Page 43 - Jewish Book Annual Volume 40

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than A brasha , is in sp ired by his idealism , deve lop ing as does the
kibbutz, through efficiency and normalization . He courts Batya
but leaves her when he is hum iliated by her little daugh ter . Batya
sinks into a fantasy world woven o f the first passions o f the
kibbutz, while Felix utilizes them fo r creating the normal, worka­
day life o f the kibbutz. All this remains intact until the storm that
is the point o f dep a r tu re o f the story symbolically unearth s and
exposes the m adne ss o f Batya ’s und e rg roun d world, the other
side o f Zionist normalcy.
In his more m ature work, “My Michael,” Oz draws a de ep e r
psychological portra it using rich symbolic language . One o f the
finest characterizations o f woman in contemporary Israeli litera­
ture, its heroine H annah is, on the simplest level, a moody, intelli­
gent woman m arr ied to a du tifu l, i f somewhat dull geologist
nam ed Michael who lives in Je ru sa lem in the fifties. Michael’s
father calls H annah a poet who doesn ’t write poetry and indeed ,
the old m an ’s compliment points to a recognizable type o f woman
who, sensitive and , perh ap s, se lf-dramatizing , finds no outward
form s or goals to exp re ss this sensitivity. Hannah is attracted to
Michael because o f his fineness and steadiness, but he is not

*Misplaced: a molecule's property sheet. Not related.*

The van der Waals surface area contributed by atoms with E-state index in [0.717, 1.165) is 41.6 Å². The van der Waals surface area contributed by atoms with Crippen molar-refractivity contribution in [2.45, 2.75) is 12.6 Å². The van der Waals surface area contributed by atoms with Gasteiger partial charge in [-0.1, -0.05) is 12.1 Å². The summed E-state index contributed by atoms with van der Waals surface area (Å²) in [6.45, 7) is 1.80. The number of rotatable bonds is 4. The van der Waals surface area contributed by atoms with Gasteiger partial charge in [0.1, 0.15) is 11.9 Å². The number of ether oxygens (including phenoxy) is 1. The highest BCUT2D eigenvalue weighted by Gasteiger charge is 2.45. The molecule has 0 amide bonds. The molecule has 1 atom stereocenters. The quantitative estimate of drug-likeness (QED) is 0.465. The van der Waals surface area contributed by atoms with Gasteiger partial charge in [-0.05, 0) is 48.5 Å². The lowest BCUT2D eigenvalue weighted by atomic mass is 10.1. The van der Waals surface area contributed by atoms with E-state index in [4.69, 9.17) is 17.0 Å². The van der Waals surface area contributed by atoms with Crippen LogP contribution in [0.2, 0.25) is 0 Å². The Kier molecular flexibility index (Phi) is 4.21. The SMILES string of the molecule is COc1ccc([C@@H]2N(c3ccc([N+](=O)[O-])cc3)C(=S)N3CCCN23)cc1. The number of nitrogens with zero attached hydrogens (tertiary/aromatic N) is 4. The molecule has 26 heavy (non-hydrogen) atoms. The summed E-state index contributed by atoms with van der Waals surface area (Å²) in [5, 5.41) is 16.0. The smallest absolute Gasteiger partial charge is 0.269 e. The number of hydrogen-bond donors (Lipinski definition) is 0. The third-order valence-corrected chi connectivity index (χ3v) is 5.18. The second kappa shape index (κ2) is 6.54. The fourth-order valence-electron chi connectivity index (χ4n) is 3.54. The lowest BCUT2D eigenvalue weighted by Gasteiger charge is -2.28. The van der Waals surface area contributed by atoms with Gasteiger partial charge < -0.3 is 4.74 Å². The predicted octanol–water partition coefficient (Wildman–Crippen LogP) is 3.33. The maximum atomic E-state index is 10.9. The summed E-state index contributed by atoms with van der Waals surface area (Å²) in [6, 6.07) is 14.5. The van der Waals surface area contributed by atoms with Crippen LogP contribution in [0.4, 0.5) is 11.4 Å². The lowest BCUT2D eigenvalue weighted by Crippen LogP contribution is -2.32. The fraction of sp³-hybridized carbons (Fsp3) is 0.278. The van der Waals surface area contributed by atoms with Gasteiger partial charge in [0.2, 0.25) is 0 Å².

exciting or sexually aggressive enough to satisfy or contain her
violent emotions. He does not create the hard reality fo r H annah
that she had expec ted from him initially.
We were together . I breathed his smell. He felt very real.
So did I. I was not a figment o f his thoughts; he was not a
fear inside me. We were real.
Bu t Michael’s hard , every day reality is too narrow fo r Hannah .
It does not satisfy her, yet she has nothing larger to replace it with.
So she escapes into a fantasy world where everything is possible.
As the book deve lops Hannah em erges as more than a d issatis­
fied, romantic housewife. She lives increasingly in a sinister,
n ightmare world peop led by demon ic forces. She becomes more
and more hysterical.
I would still wake before dawn wide open to the evil voices
and recurren t n ightm ares, chang ing and limitless in their
nuances. Sometim es a war. Som etimes a flood. A railway